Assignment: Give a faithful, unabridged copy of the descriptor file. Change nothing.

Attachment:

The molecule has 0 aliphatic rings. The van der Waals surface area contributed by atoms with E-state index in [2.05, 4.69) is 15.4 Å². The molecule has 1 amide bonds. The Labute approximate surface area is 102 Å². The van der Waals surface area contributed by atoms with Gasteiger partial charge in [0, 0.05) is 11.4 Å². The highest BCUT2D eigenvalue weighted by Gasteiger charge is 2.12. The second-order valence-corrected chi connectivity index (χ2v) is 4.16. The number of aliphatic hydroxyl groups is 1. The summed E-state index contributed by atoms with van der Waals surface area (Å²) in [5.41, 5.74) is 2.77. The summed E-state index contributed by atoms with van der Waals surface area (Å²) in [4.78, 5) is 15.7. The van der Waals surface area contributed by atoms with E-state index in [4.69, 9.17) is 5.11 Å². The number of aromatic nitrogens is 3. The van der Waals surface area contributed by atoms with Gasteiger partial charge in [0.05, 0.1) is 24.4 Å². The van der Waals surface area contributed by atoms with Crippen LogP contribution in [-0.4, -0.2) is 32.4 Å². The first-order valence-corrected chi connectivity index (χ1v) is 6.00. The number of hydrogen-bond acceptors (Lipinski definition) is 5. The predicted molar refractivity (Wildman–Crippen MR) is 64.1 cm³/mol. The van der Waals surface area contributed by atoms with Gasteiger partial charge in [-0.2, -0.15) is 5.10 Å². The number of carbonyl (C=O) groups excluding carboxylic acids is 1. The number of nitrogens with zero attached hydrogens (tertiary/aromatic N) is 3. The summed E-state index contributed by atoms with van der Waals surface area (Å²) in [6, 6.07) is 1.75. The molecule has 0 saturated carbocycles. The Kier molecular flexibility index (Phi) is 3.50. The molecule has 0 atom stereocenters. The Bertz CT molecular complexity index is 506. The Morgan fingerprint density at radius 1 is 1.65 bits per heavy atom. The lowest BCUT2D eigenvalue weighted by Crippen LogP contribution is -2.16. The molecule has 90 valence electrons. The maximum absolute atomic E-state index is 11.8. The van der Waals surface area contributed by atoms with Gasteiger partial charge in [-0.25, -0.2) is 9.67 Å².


The molecule has 0 aliphatic rings. The van der Waals surface area contributed by atoms with E-state index in [2.05, 4.69) is 15.4 Å². The molecule has 1 amide bonds. The Labute approximate surface area is 102 Å². The van der Waals surface area contributed by atoms with Gasteiger partial charge in [0, 0.05) is 11.4 Å². The highest BCUT2D eigenvalue weighted by Gasteiger charge is 2.12. The second-order valence-corrected chi connectivity index (χ2v) is 4.16. The number of aliphatic hydroxyl groups is 1. The summed E-state index contributed by atoms with van der Waals surface area (Å²) in [5.41, 5.74) is 2.77. The summed E-state index contributed by atoms with van der Waals surface area (Å²) in [4.78, 5) is 15.7. The van der Waals surface area contributed by atoms with E-state index in [4.69, 9.17) is 5.11 Å². The number of aromatic nitrogens is 3. The van der Waals surface area contributed by atoms with Gasteiger partial charge in [0.05, 0.1) is 24.4 Å². The van der Waals surface area contributed by atoms with Crippen LogP contribution in [-0.4, -0.2) is 32.4 Å². The first-order valence-corrected chi connectivity index (χ1v) is 6.00. The number of hydrogen-bond acceptors (Lipinski definition) is 5. The predicted molar refractivity (Wildman–Crippen MR) is 64.1 cm³/mol. The van der Waals surface area contributed by atoms with Gasteiger partial charge in [-0.2, -0.15) is 5.10 Å². The number of carbonyl (C=O) groups excluding carboxylic acids is 1. The number of nitrogens with zero attached hydrogens (tertiary/aromatic N) is 3. The summed E-state index contributed by atoms with van der Waals surface area (Å²) in [6, 6.07) is 1.75. The molecule has 0 saturated carbocycles. The Kier molecular flexibility index (Phi) is 3.50. The molecule has 0 atom stereocenters. The Bertz CT molecular complexity index is 506. The Morgan fingerprint density at radius 1 is 1.65 bits per heavy atom. The lowest BCUT2D eigenvalue weighted by Crippen LogP contribution is -2.16. The molecule has 90 valence electrons. The maximum absolute atomic E-state index is 11.8. The van der Waals surface area contributed by atoms with Gasteiger partial charge in [-0.25, -0.2) is 9.67 Å².